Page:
I have a build based on an Minibox M350 - designed for passive heatsinks or CPU's with fan and <65w TDP.

    With an A10-7800 it completely smokes these little boxes at a similar size, and for less money.

    I'd love to see a NUC with an AMD APU and some decent cooling design
    Reply
  • damianrobertjones - Wednesday, April 29, 2015 - link

    I have an i7 quad machine that smokes your M350 machine. It's bigger than the Minibox but, then again, your minibox is bigger than the above Nuc. Reply
  • nathanddrews - Wednesday, April 29, 2015 - link

    Oh yeah? Well epeen, epeen, epeen! Reply
  • TheinsanegamerN - Wednesday, April 29, 2015 - link

    And my desktop smashes both of yours put together. Do I win? Reply
  • Pissedoffyouth - Wednesday, April 29, 2015 - link

    Smokes it? What i7? I bet its GPU is worse Reply
  • Samus - Wednesday, April 29, 2015 - link

    Broadwell's i7-5557U GPU is pretty damn close to a 192-core GCN GPU but nowhere near a 384+ core GCN GPU such as that in the A10. But it's also 1/4th the TDP, so half the GPU performance and 20% more CPU performance is all well unless you actually plan to game (at low res) on the thing because lets be honest here, both GPU's are unacceptable for HD gaming.

    It's also worth pointing out the Intel GPU is substantially more advanced regarding features and modern codec support.
    Reply
  • blue_urban_sky - Thursday, April 30, 2015 - link

    I presumed he was pointing out that if you are using a bigger chassis then it is easy to get a faster system. Your system is 192 x 210 x 62 (2.5l) this is 142 x 62 x 107 (0.95l) Reply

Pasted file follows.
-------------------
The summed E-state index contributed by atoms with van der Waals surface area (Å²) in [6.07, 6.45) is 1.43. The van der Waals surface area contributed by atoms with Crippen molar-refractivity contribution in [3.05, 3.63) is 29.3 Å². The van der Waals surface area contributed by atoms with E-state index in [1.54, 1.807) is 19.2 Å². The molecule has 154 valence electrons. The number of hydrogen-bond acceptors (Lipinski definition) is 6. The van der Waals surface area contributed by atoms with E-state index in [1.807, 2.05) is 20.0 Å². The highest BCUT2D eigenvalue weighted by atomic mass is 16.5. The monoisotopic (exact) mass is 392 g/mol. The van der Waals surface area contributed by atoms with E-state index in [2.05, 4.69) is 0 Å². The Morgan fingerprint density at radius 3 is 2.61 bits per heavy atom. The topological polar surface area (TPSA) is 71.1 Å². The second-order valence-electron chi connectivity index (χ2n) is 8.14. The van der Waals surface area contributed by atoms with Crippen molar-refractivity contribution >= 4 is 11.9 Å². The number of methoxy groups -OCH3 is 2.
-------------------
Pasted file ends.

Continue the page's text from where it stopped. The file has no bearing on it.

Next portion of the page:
• Haravikk - Thursday, April 30, 2015 - link

    I have an i7-4790T in an Akasa Euler case; I believe it's around the size of the M350, similar price too (at least here in the UK) but a fully aluminium case designed as a heat-sink. The 4790T is 45W, but runs extremely well in the case; running a 1080p encode in Handbrake it can hold 750% CPU use (where all 8 threads is 800%) at a speed of 3ghz, even though it's normal operating speed is 2.7ghz.

    The only issue with this setup is that mSATA drives are out, as too much heat builds up in the case; I had to swap for a regular 2.5" SSD, and I did put a tiny 40mm Noctua fan in just to help clear the heat build up under heavy load (during normal use it switches off completely).

    I'm not aware of any Broadwell compatible thin mini-ITX boards yet, but I imagine doing the same again with Broadwell could achieve even better results.

    It does make me wonder why so many of these boxes have such anaemic CPU options, as it's clearly possible to put fairly powerful CPUs in. In fact, my (mostly) passive system replaced a 2008 dual quad-core Mac Pro, and outperforms it in almost every metric in such a tiny system. No ECC of course, but otherwise it's a pretty big (or small) change.
    Reply
  • Pissedoffyouth - Thursday, April 30, 2015 - link

    That does look like a pretty decent case Reply
  • natenu - Sunday, May 10, 2015 - link

    One of the reasons industrial PCs have lower powered CPUs is not only for thermal reasons but in order to have an industrial control panel be UL 508 approved any PC inside of it needs to be powered by a class 2 DC power supply. That is a power supply that cannot supply more than 100 watts. Reply